"tricks" news and stories
Instead of just knocking back a few cold ones and chatting with friends (not that there's anything wrong with that), why not use these new tricks to impress your friends, and maybe make a few new ones. I think it's always great when someone brings something new to the table, so this weekend you can bring something new to the bar!
I enjoy grocery shopping and spend more time in Trader Joe's, Whole Foods, Shop Rite and my local produce store than is probably necessary. However, I know that lots of folks don't see grocery shopping as pleasurable endeavor in the same way that I do. For those of you, the folks at Unclutterer have put together a series of helpful tips on how to get in and out of the grocery store quickly and effectively.
They start by recommending that you make a weekly meal plan, so that you know what you'll be eating for a series of days. That way you can create a list and shop accordingly. They also suggest that you try to shop during off-peak hours so that you can move through the aisles and check-out stands in a more timely fashion.
I know that there are expert grocery shoppers among you out there. What are you secret tricks to keeping your kitchen stocked with a minimum of time and frustration?
When it comes to slow cookers, I'm not much of a recipe follower. I tend to throw things in and hope for the best. I think that nine times out of ten my experiments turn out really well. There are have been some notable disasters (but we don't need to go into them now). I do have a few valuable lessons to share that I've learned through this process of trial and error. The first is that if you are making a soup or stew and you're going to be adding water, always bring your water to a boil on the stove first before adding it. By doing this the contents of the cooker will come up to temperature more quickly and your food won't sit in the warm danger zone as long. The second is that if you really want your onions to soften, make sure to saute them first on the stove. The caramelization they'll pick up with also improve the flavor of the dish (however, if you're running short on time, it is okay to toss them in raw). The last thing I recommend is seeing if you can't get an older slow cooker at a rummage or garage sale. The older models cook at slightly lower temperatures, which will prevent your food from boiling. Some of the newer cookers bring your food up to a rollicking boil even on the low setting, which is not want you want.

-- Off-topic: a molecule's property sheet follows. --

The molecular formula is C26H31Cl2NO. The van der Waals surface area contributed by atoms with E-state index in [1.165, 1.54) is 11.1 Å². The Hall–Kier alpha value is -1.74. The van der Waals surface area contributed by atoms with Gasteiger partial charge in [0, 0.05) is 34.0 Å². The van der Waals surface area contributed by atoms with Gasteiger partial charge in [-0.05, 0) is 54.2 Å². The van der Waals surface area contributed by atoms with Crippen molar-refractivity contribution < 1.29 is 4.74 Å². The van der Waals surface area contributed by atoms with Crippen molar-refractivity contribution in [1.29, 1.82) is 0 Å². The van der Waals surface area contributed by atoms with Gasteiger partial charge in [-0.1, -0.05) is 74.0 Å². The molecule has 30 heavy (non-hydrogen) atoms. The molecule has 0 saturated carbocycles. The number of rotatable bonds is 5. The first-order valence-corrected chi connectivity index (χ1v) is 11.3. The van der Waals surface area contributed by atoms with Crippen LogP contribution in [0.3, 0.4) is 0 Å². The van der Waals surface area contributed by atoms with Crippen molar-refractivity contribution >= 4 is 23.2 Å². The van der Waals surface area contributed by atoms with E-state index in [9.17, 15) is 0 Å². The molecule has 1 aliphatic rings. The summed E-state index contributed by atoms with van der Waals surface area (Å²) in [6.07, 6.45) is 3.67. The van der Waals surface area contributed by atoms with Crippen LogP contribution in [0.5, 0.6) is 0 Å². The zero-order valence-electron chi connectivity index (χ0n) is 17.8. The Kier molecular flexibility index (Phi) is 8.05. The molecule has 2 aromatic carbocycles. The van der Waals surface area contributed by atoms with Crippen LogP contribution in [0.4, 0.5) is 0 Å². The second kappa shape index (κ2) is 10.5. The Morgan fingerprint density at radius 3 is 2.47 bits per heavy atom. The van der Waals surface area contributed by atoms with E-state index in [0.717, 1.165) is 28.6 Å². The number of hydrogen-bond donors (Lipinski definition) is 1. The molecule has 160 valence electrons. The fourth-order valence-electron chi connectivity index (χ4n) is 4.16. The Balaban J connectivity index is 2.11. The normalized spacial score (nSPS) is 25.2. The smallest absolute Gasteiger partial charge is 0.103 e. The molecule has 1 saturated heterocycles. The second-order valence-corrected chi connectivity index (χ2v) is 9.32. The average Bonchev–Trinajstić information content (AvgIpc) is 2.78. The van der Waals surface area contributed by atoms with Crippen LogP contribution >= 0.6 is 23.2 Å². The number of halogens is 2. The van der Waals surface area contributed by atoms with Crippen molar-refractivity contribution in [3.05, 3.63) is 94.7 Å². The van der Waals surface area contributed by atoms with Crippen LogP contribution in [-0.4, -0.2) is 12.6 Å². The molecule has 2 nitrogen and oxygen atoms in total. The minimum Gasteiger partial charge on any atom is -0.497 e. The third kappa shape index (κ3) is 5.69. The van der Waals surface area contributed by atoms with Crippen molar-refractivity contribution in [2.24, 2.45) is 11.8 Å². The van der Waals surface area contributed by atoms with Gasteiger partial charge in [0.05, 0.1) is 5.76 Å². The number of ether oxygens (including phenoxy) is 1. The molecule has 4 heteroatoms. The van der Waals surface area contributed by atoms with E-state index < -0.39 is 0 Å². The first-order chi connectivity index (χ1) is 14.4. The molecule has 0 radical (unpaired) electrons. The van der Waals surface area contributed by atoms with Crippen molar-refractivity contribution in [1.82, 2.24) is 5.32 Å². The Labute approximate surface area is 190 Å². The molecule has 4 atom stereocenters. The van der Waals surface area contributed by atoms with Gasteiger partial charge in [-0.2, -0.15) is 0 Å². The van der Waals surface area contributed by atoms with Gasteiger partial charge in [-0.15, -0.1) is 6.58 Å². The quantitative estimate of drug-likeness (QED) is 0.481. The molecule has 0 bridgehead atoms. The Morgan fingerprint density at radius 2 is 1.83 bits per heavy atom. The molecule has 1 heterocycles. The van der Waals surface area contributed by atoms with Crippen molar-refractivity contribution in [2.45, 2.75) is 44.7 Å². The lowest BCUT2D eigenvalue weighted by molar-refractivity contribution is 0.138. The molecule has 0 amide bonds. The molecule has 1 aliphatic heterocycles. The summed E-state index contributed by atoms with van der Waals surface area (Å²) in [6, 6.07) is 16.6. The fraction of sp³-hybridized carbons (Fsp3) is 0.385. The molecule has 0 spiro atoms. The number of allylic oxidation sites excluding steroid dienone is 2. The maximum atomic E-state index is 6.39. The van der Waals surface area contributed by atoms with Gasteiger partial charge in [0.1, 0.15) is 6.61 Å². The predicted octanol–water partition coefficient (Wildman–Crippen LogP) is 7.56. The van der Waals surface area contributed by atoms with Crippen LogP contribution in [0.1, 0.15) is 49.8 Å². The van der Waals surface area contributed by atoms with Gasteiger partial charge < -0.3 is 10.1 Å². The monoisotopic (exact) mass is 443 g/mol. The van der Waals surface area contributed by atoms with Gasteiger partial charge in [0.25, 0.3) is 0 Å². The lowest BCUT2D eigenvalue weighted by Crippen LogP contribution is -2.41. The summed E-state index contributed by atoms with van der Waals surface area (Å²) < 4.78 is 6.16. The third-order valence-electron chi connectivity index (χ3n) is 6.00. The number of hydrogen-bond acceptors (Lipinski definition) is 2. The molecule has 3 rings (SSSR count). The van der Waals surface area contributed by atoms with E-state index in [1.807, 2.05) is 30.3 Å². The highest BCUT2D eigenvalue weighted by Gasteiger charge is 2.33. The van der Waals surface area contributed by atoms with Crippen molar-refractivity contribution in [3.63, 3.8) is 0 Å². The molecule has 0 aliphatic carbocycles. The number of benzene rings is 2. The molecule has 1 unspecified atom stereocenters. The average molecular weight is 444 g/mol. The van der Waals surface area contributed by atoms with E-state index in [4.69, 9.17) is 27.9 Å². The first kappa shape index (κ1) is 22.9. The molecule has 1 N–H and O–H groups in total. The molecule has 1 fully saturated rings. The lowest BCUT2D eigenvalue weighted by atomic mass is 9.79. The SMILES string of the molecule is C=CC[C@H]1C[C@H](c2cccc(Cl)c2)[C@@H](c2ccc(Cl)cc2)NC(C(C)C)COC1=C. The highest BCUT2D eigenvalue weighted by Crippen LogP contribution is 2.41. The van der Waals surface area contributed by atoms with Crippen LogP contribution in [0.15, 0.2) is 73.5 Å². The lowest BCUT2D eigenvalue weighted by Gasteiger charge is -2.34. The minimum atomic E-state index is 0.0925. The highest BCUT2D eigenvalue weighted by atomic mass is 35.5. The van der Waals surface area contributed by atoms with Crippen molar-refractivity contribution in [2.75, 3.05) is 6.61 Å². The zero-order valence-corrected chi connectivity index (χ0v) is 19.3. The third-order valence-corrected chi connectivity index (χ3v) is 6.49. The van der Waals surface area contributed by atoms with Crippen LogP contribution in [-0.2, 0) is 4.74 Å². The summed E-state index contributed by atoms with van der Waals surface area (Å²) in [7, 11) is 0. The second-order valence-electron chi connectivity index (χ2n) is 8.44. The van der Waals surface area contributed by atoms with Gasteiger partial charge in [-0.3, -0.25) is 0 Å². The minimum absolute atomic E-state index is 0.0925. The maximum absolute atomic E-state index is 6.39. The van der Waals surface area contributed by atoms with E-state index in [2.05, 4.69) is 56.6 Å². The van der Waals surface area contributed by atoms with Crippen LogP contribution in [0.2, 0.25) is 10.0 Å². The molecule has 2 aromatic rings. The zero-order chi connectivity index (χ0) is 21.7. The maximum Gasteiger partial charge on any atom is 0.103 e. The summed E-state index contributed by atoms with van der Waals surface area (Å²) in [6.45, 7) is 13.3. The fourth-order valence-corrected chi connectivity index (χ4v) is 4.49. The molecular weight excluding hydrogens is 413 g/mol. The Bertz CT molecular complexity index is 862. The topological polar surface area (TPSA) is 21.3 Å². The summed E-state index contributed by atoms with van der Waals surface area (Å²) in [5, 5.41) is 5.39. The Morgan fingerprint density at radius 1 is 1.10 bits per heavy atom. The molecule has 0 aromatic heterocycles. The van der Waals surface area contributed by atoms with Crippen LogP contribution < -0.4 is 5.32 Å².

If you are a slow cooker fan I'd love to hear your favorite recipes and any tips you've picked up along the way.
In the past, I have disagreed with some of the food-related lists that MSN has put forth and their latest addition is no exception. They put together a list of 15 tips to stay on a diet at fast food restaurants, most of which suggest things like choosing a smaller portion size or sharing desserts, fries, etc. with a friend. And one of their most important tips is to "limit your visits to fast-food restaurants to no more than twice a week," which is still quite a few visits, to say nothing of the fact that it assumes that you already visit three or more times per week.
It's not that their tips are bad, just overly obvious or repetitive. For example, if you're eating at a fast food restaurant every other day, it's pretty safe to say that your diet has a lot of room for improvement. The tips can be streamlined into a much shorter list:
It is difficult to tell when a steak is done simply by looking at it unless you like your meat very, very rare or very, very well-done. The cooking times given in recipes, if given at all, tend to be vague because the temperatures that our grills and stoves work at can vary so widely. For example, a dial set to "medium heat" on one stove might actually produce as large a flame as "high heat" in another kitchen. Cutting meat open once at the end of cooking isn't a big deal, but if you need to keep checking the interior of the meat, you can lose a lot of the cooking juices. The best way to check if the meat is done is by using a meat thermometer (125F for rare, 135F for medium, and 155F for well-done, according to Real Simple), but you can also use your hand as a reference and determine the doneness from the firmness of the meat.
I labeled a diagram of a hand, above, to identify the reference points. Simply press the labeled spots on your hand. They correspond with the following levels of doneness:
Rare meat should feel soft and offer little resistance to pressure.
Medium meat should feel firm, but with a little bit of give to it. The less give, the more well-done the piece will be.
Well done meat should also feel firm, but will have only minimal give to it.